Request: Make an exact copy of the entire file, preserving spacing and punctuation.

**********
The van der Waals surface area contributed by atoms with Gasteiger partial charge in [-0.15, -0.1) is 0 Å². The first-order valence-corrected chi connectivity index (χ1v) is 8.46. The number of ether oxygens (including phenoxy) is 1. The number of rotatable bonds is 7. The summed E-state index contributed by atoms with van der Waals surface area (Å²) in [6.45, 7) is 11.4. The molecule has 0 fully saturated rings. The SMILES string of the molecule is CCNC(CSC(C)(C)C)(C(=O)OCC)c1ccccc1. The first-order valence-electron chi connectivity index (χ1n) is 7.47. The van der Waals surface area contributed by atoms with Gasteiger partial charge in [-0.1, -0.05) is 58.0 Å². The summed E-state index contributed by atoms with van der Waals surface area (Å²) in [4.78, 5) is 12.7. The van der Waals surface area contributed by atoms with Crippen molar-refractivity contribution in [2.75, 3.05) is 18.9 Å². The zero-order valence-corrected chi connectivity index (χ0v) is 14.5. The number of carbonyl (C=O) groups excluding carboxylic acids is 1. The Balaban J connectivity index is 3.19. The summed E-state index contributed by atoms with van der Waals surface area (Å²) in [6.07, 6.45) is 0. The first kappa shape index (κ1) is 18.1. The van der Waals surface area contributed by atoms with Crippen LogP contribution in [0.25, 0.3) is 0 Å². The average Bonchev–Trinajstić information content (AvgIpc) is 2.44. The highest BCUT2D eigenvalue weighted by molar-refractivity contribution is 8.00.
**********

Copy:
The van der Waals surface area contributed by atoms with Gasteiger partial charge in [-0.15, -0.1) is 0 Å². The first-order valence-corrected chi connectivity index (χ1v) is 8.46. The number of ether oxygens (including phenoxy) is 1. The number of rotatable bonds is 7. The summed E-state index contributed by atoms with van der Waals surface area (Å²) in [6.45, 7) is 11.4. The molecule has 0 fully saturated rings. The SMILES string of the molecule is CCNC(CSC(C)(C)C)(C(=O)OCC)c1ccccc1. The first-order valence-electron chi connectivity index (χ1n) is 7.47. The van der Waals surface area contributed by atoms with Gasteiger partial charge in [-0.1, -0.05) is 58.0 Å². The summed E-state index contributed by atoms with van der Waals surface area (Å²) in [4.78, 5) is 12.7. The van der Waals surface area contributed by atoms with Crippen molar-refractivity contribution in [2.75, 3.05) is 18.9 Å². The zero-order valence-corrected chi connectivity index (χ0v) is 14.5. The number of carbonyl (C=O) groups excluding carboxylic acids is 1. The Balaban J connectivity index is 3.19. The summed E-state index contributed by atoms with van der Waals surface area (Å²) in [6.07, 6.45) is 0. The first kappa shape index (κ1) is 18.1. The van der Waals surface area contributed by atoms with Crippen LogP contribution in [0.25, 0.3) is 0 Å². The average Bonchev–Trinajstić information content (AvgIpc) is 2.44. The highest BCUT2D eigenvalue weighted by molar-refractivity contribution is 8.00.